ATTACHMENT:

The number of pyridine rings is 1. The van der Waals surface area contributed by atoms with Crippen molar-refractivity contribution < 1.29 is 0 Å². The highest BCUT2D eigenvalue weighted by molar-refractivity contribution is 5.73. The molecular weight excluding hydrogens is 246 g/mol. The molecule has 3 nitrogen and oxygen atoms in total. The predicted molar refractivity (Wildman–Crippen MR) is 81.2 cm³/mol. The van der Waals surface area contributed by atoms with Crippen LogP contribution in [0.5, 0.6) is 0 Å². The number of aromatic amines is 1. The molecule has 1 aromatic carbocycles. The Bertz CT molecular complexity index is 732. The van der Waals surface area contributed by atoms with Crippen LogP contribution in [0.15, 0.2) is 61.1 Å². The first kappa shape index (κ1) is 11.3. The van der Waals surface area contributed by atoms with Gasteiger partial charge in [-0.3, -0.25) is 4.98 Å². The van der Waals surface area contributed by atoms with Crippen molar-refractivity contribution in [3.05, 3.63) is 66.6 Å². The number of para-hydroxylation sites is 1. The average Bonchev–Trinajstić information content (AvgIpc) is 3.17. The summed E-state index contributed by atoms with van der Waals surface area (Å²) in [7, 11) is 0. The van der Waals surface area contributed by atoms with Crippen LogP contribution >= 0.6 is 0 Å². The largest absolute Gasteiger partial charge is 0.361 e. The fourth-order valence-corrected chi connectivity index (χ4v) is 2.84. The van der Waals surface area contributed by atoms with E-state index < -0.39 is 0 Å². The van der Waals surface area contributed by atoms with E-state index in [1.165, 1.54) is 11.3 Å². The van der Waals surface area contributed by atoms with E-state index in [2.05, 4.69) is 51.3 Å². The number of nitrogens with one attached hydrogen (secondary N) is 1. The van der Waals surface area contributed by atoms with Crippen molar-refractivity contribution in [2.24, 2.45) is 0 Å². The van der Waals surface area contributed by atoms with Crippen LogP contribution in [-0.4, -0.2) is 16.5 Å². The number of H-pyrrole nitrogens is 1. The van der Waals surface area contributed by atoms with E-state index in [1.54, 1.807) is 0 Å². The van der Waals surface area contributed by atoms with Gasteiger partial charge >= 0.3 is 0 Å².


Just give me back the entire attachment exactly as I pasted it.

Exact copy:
The number of pyridine rings is 1. The van der Waals surface area contributed by atoms with Crippen molar-refractivity contribution < 1.29 is 0 Å². The highest BCUT2D eigenvalue weighted by molar-refractivity contribution is 5.73. The molecular weight excluding hydrogens is 246 g/mol. The molecule has 3 nitrogen and oxygen atoms in total. The predicted molar refractivity (Wildman–Crippen MR) is 81.2 cm³/mol. The van der Waals surface area contributed by atoms with Crippen LogP contribution in [0.5, 0.6) is 0 Å². The number of aromatic amines is 1. The molecule has 1 aromatic carbocycles. The Bertz CT molecular complexity index is 732. The van der Waals surface area contributed by atoms with Crippen LogP contribution in [0.15, 0.2) is 61.1 Å². The first kappa shape index (κ1) is 11.3. The van der Waals surface area contributed by atoms with Gasteiger partial charge in [-0.3, -0.25) is 4.98 Å². The van der Waals surface area contributed by atoms with Crippen molar-refractivity contribution in [3.05, 3.63) is 66.6 Å². The number of para-hydroxylation sites is 1. The average Bonchev–Trinajstić information content (AvgIpc) is 3.17. The summed E-state index contributed by atoms with van der Waals surface area (Å²) in [7, 11) is 0. The van der Waals surface area contributed by atoms with Crippen LogP contribution >= 0.6 is 0 Å². The largest absolute Gasteiger partial charge is 0.361 e. The fourth-order valence-corrected chi connectivity index (χ4v) is 2.84. The van der Waals surface area contributed by atoms with E-state index < -0.39 is 0 Å². The van der Waals surface area contributed by atoms with E-state index in [1.165, 1.54) is 11.3 Å². The van der Waals surface area contributed by atoms with E-state index in [2.05, 4.69) is 51.3 Å². The number of nitrogens with one attached hydrogen (secondary N) is 1. The van der Waals surface area contributed by atoms with Crippen molar-refractivity contribution in [2.24, 2.45) is 0 Å². The van der Waals surface area contributed by atoms with Crippen LogP contribution in [-0.4, -0.2) is 16.5 Å². The number of H-pyrrole nitrogens is 1. The van der Waals surface area contributed by atoms with E-state index in [1.54, 1.807) is 0 Å². The van der Waals surface area contributed by atoms with Gasteiger partial charge >= 0.3 is 0 Å².